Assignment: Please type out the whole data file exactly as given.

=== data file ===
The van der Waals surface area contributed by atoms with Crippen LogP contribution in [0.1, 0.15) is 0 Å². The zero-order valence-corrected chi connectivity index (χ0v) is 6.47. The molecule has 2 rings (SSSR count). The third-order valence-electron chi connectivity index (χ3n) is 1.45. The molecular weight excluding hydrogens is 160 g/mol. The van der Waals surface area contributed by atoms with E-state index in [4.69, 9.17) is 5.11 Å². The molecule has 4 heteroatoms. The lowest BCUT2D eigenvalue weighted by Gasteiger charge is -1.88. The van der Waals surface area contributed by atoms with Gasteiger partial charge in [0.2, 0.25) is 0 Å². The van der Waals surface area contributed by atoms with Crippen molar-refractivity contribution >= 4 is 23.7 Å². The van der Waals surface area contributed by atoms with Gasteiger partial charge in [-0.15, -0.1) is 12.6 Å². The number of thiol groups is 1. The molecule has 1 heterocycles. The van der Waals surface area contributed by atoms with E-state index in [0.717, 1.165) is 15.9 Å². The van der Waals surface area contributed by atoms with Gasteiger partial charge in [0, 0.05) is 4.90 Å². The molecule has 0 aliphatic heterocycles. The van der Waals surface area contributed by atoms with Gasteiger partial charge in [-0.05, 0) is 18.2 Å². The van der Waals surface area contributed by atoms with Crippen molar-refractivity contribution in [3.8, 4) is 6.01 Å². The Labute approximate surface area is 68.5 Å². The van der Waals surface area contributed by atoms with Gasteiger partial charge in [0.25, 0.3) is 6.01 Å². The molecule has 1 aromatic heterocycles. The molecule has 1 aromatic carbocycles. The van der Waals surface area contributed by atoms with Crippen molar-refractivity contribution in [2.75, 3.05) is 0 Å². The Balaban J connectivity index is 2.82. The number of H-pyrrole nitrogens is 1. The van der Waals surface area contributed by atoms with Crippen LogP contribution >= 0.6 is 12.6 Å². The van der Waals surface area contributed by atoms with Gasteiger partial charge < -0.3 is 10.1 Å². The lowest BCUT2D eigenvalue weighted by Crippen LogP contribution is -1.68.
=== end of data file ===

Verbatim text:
The van der Waals surface area contributed by atoms with Crippen LogP contribution in [0.1, 0.15) is 0 Å². The zero-order valence-corrected chi connectivity index (χ0v) is 6.47. The molecule has 2 rings (SSSR count). The third-order valence-electron chi connectivity index (χ3n) is 1.45. The molecular weight excluding hydrogens is 160 g/mol. The van der Waals surface area contributed by atoms with E-state index in [4.69, 9.17) is 5.11 Å². The molecule has 4 heteroatoms. The lowest BCUT2D eigenvalue weighted by Gasteiger charge is -1.88. The van der Waals surface area contributed by atoms with Gasteiger partial charge in [0.2, 0.25) is 0 Å². The van der Waals surface area contributed by atoms with Crippen molar-refractivity contribution >= 4 is 23.7 Å². The van der Waals surface area contributed by atoms with Gasteiger partial charge in [-0.15, -0.1) is 12.6 Å². The number of thiol groups is 1. The molecule has 1 heterocycles. The van der Waals surface area contributed by atoms with E-state index in [0.717, 1.165) is 15.9 Å². The van der Waals surface area contributed by atoms with Gasteiger partial charge in [0, 0.05) is 4.90 Å². The molecule has 0 aliphatic heterocycles. The van der Waals surface area contributed by atoms with Gasteiger partial charge in [-0.05, 0) is 18.2 Å². The van der Waals surface area contributed by atoms with Crippen molar-refractivity contribution in [3.8, 4) is 6.01 Å². The Labute approximate surface area is 68.5 Å². The van der Waals surface area contributed by atoms with Gasteiger partial charge in [0.25, 0.3) is 6.01 Å². The molecule has 1 aromatic heterocycles. The molecule has 1 aromatic carbocycles. The van der Waals surface area contributed by atoms with Crippen molar-refractivity contribution in [2.75, 3.05) is 0 Å². The Balaban J connectivity index is 2.82. The number of H-pyrrole nitrogens is 1. The van der Waals surface area contributed by atoms with Crippen LogP contribution >= 0.6 is 12.6 Å². The van der Waals surface area contributed by atoms with Gasteiger partial charge < -0.3 is 10.1 Å². The lowest BCUT2D eigenvalue weighted by Crippen LogP contribution is -1.68.